Campylobacter in Chicken Carcasses

A US survey of the prevalence of Salmonella and Campylobacter in chicken carcasses after slaughter has found there is a great reduction between the times of Re-Hang and Post Chill, writes ThePoultrySite senior editor, Chris Harris.
calendar icon 26 November 2009
clock icon 4 minute read

The survey, whose results were released this month, was carried out from July 2007 to June 2008 on 6,550 rinsate samples from broiler carcasses that were collected at 182 poultry processing plants that slaughtered young chickens and produced whole carcasses under Federal Inspection.

Samples were taken at two different location points (Re-Hang and Post-Chill) in the production process and were collected from two separate shifts.

These samples were analysed to estimate the percent positive rate and levels of Salmonella, Campylobacter, generic Escherichia coli, Aerobic Plate Count (APC), Enterobacteriaceae and total coliforms.

The presence and concentration of specific microbiological targets were compared to determine if significant differences existed between samples taken at Re-Hang and Post-Chill and during the separate shifts.

The survey aimed to discover if there were any differences in the prevalence between the different stages in production – Re-Hang and Post Chill – and also between the different shifts after wash-down and cleaning.

The report says: "The per cent positive rate for the organisms from samples taken at Post-Chill was 8.15 per cent (qualitative) for Salmonella, 97.07 per cent for the Aerobic Plate Count, 57.40 per cent for Enterobacteriaceae, 47.82 per cent for Total Coliforms, and 38.66 per cent for Generic Escherichia coli. The percent positive rate, compositing qualitative and quantitative test results, for Campylobacter was 46.60 per cent.

"When quantitative results from Re-Hang and Post-Chill were compared, a reduction in the percentage positive rate was observed for both Campylobacter (Re-Hang, 71.36 per cent; Post-Chill. 10.66 per cent; P<0.05; p=0.00) and Salmonella (Re-Hang, 40.70 per cent; Post-Chill, 5.19 per cent; P<0.05; p=0.00).

"In comparing the levels of Campylobacter, Salmonella and generic E. coli between Shift One and Shift Two (in plants that have two production shifts), there were no statistically significant differences (P>0.05) between the shifts when comparing the levels of each bacteria.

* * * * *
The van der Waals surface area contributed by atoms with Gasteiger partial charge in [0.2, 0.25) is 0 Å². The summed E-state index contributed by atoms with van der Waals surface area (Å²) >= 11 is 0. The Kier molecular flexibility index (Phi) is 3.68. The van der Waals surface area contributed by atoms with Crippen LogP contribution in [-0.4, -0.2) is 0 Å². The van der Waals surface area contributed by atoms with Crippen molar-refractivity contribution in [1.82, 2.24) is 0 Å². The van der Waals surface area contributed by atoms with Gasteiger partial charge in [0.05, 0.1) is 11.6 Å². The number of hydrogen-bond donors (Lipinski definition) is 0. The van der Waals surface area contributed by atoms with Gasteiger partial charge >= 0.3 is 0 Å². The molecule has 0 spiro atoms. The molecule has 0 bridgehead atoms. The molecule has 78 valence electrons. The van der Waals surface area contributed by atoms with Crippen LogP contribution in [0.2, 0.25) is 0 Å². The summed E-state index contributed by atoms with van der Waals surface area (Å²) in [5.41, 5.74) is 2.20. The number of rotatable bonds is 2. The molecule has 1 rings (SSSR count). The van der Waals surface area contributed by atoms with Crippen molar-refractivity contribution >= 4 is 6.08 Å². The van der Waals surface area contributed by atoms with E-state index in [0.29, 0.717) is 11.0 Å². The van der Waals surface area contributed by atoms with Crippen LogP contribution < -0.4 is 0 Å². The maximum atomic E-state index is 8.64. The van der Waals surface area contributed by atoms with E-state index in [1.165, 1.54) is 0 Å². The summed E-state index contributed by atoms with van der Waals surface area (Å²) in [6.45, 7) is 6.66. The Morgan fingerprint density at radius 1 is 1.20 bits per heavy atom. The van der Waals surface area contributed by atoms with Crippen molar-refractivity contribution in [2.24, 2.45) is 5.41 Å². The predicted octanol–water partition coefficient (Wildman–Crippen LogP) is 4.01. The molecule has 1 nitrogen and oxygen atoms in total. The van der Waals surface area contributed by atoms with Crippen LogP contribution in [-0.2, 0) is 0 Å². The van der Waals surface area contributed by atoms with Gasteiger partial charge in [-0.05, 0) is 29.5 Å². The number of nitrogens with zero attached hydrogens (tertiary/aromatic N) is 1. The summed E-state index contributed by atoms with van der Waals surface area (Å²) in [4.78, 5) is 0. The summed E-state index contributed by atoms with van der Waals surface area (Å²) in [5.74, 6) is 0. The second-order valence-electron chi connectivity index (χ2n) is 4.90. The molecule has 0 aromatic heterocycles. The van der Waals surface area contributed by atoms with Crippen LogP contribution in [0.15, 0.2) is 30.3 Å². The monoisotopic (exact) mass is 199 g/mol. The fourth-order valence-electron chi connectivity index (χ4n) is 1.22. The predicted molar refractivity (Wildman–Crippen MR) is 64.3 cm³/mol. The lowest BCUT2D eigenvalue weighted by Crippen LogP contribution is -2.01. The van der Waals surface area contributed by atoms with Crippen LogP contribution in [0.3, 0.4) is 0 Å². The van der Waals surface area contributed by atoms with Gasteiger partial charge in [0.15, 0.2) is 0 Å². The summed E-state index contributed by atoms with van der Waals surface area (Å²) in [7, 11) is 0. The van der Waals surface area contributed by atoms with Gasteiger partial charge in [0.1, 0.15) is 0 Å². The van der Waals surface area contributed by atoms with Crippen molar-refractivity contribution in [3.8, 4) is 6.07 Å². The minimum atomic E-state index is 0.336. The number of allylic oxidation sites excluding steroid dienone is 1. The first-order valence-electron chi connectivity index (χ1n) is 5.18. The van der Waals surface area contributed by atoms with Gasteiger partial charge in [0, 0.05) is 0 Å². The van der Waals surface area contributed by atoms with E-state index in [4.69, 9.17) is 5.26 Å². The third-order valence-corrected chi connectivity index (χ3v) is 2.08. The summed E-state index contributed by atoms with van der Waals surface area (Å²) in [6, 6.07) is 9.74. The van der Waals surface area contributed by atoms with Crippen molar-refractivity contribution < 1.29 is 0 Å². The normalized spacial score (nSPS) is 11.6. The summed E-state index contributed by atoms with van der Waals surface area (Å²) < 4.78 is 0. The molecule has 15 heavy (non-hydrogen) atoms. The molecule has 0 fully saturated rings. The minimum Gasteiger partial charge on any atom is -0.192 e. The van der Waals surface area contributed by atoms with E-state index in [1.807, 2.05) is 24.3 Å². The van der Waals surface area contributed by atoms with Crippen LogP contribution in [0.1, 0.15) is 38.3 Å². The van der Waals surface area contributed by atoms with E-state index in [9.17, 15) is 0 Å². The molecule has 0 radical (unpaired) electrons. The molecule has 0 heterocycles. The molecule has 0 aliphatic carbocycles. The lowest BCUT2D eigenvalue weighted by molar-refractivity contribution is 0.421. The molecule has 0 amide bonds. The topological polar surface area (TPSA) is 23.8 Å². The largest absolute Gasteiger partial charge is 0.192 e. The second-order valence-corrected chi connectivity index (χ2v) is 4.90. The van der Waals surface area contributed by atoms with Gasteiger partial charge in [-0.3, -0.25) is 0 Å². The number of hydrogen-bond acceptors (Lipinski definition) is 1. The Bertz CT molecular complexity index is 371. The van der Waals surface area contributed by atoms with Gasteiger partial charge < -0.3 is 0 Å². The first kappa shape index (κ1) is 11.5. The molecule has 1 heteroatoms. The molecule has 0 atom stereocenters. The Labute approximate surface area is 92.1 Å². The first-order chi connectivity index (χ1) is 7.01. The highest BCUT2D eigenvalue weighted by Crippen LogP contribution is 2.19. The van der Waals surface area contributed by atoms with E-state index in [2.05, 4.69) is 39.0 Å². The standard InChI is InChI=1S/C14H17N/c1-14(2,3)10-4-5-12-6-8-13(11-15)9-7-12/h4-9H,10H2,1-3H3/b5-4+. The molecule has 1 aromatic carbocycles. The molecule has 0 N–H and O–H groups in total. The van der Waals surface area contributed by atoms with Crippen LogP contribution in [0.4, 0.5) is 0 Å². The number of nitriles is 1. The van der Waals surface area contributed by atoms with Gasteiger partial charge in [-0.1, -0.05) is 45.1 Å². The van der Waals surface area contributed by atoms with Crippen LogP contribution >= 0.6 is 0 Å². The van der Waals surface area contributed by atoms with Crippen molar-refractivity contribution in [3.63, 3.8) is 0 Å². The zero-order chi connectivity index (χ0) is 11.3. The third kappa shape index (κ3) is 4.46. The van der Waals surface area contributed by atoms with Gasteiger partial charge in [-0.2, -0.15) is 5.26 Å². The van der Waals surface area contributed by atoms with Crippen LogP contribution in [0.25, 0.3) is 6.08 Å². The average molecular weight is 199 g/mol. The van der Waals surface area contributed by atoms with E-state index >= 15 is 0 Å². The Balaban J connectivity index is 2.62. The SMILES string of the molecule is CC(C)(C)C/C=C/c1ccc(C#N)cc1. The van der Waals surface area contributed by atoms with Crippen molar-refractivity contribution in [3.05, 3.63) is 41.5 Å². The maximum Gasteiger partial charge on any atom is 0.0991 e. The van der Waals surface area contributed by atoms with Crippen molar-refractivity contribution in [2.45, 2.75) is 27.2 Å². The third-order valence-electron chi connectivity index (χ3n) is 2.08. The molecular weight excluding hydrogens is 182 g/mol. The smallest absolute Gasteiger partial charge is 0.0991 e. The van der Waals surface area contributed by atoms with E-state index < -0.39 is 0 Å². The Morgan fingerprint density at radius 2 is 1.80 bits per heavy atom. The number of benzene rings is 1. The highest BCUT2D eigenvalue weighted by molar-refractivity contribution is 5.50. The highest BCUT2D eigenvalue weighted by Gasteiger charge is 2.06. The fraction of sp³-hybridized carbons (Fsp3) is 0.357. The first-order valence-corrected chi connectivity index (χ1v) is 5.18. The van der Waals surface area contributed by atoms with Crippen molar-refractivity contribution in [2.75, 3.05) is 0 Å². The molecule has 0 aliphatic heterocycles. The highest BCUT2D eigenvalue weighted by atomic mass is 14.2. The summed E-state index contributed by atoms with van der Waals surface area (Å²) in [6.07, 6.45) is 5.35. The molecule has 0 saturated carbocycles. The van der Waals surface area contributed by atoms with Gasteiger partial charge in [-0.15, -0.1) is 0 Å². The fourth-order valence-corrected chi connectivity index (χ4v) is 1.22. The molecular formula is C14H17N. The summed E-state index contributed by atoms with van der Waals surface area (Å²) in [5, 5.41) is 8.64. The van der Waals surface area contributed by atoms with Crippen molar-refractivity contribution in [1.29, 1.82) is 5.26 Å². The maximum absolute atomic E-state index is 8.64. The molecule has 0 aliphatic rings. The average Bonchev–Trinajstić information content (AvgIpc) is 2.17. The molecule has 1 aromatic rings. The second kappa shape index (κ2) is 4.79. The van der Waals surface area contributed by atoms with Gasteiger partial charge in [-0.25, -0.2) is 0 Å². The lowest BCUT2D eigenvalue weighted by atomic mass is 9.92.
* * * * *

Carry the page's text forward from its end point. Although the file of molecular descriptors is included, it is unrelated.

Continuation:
"The Salmonella serotypes isolated most often from the young chicken samples during this survey were Kentucky, Heidelberg, Typhimurium and Typhimurium (Copenhagen), and these findings were consistent regardless of shift or whether the sample was obtained at Re-Hang or Post-Chill."

The report says that the first shift was defined as the first shift after plant clean-up in which chickens would be slaughtered. The researchers expected that bacterial levels on chicken carcasses would be lower during first shift but, as chicken slaughter continued during the day, the levels would increase the longer the samples were collected from clean-up.

However, the analysis indicated that there was no statistically significant difference in the levels of the bacteria analysed between first and second shift, suggesting that at least in the plants taking part in the study, the length of time from clean-up to sample collection does not influence pathogen levels on broiler carcasses.

The survey also took the chance to use a new method of analysing Campylobacter – a direct plating method – that gives a direct enumeration of Campylobacter from chicken rinsates and giving an actual level of contamination.

The researchers said that it allowed them to detect more carcasses that were actually positive.

Further Reading

- You can view the full report by clicking here.

November 2009
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